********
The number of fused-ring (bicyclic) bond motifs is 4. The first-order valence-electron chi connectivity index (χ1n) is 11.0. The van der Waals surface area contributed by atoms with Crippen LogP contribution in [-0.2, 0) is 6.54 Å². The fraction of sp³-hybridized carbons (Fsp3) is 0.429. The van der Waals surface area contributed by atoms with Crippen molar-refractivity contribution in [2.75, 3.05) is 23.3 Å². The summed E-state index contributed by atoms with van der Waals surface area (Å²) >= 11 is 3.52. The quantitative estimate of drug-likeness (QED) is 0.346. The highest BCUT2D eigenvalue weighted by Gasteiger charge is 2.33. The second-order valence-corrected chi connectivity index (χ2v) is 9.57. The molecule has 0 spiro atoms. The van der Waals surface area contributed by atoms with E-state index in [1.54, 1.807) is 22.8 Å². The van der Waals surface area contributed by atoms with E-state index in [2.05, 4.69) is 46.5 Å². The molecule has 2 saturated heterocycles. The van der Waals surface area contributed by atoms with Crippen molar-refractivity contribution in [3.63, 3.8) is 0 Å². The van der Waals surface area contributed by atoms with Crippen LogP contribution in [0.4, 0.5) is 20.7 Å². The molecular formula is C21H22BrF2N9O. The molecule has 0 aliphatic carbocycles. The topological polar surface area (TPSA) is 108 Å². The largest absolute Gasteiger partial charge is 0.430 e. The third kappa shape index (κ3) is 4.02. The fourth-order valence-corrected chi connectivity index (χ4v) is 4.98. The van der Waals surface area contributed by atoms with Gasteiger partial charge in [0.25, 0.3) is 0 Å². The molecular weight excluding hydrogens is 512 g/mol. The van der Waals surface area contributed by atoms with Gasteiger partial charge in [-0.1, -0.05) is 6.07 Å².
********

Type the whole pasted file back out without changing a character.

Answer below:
The number of fused-ring (bicyclic) bond motifs is 4. The first-order valence-electron chi connectivity index (χ1n) is 11.0. The van der Waals surface area contributed by atoms with Crippen LogP contribution in [-0.2, 0) is 6.54 Å². The fraction of sp³-hybridized carbons (Fsp3) is 0.429. The van der Waals surface area contributed by atoms with Crippen molar-refractivity contribution in [2.75, 3.05) is 23.3 Å². The summed E-state index contributed by atoms with van der Waals surface area (Å²) >= 11 is 3.52. The quantitative estimate of drug-likeness (QED) is 0.346. The highest BCUT2D eigenvalue weighted by Gasteiger charge is 2.33. The second-order valence-corrected chi connectivity index (χ2v) is 9.57. The molecule has 0 spiro atoms. The van der Waals surface area contributed by atoms with E-state index in [1.54, 1.807) is 22.8 Å². The van der Waals surface area contributed by atoms with E-state index in [2.05, 4.69) is 46.5 Å². The molecule has 2 saturated heterocycles. The van der Waals surface area contributed by atoms with Crippen molar-refractivity contribution in [3.63, 3.8) is 0 Å². The van der Waals surface area contributed by atoms with Crippen LogP contribution in [0.4, 0.5) is 20.7 Å². The molecular formula is C21H22BrF2N9O. The molecule has 0 aliphatic carbocycles. The topological polar surface area (TPSA) is 108 Å². The largest absolute Gasteiger partial charge is 0.430 e. The third kappa shape index (κ3) is 4.02. The fourth-order valence-corrected chi connectivity index (χ4v) is 4.98. The van der Waals surface area contributed by atoms with Gasteiger partial charge in [0.25, 0.3) is 0 Å². The molecular weight excluding hydrogens is 512 g/mol. The van der Waals surface area contributed by atoms with Gasteiger partial charge in [-0.1, -0.05) is 6.07 Å².